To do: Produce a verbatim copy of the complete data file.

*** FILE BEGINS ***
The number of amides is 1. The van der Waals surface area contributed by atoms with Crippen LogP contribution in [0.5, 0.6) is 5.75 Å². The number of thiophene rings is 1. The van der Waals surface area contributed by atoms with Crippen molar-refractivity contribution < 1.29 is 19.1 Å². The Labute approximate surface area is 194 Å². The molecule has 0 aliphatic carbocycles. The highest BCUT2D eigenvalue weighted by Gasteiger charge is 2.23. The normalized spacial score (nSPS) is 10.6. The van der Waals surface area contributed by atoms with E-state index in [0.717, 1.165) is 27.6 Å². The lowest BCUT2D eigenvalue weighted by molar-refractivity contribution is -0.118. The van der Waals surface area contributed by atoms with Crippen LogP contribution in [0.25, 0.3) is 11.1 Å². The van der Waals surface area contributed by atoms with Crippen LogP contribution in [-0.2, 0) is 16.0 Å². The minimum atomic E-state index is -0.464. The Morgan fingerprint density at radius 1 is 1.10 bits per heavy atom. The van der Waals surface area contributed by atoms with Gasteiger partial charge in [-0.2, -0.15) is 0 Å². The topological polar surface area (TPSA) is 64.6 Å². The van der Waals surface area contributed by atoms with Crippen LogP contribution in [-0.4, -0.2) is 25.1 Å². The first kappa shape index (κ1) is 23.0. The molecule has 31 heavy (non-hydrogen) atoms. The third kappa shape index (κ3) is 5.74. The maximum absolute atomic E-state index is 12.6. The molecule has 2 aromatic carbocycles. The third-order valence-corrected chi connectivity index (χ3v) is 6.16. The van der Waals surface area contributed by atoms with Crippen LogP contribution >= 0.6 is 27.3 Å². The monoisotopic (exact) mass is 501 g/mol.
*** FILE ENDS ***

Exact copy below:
The number of amides is 1. The van der Waals surface area contributed by atoms with Crippen LogP contribution in [0.5, 0.6) is 5.75 Å². The number of thiophene rings is 1. The van der Waals surface area contributed by atoms with Crippen molar-refractivity contribution < 1.29 is 19.1 Å². The Labute approximate surface area is 194 Å². The molecule has 0 aliphatic carbocycles. The highest BCUT2D eigenvalue weighted by Gasteiger charge is 2.23. The normalized spacial score (nSPS) is 10.6. The van der Waals surface area contributed by atoms with E-state index in [0.717, 1.165) is 27.6 Å². The lowest BCUT2D eigenvalue weighted by molar-refractivity contribution is -0.118. The van der Waals surface area contributed by atoms with Crippen LogP contribution in [0.25, 0.3) is 11.1 Å². The van der Waals surface area contributed by atoms with Crippen LogP contribution in [-0.2, 0) is 16.0 Å². The minimum atomic E-state index is -0.464. The Morgan fingerprint density at radius 1 is 1.10 bits per heavy atom. The van der Waals surface area contributed by atoms with Gasteiger partial charge in [-0.2, -0.15) is 0 Å². The topological polar surface area (TPSA) is 64.6 Å². The van der Waals surface area contributed by atoms with Crippen LogP contribution in [-0.4, -0.2) is 25.1 Å². The first kappa shape index (κ1) is 23.0. The molecule has 31 heavy (non-hydrogen) atoms. The third kappa shape index (κ3) is 5.74. The maximum absolute atomic E-state index is 12.6. The molecule has 2 aromatic carbocycles. The third-order valence-corrected chi connectivity index (χ3v) is 6.16. The van der Waals surface area contributed by atoms with Crippen LogP contribution >= 0.6 is 27.3 Å². The monoisotopic (exact) mass is 501 g/mol.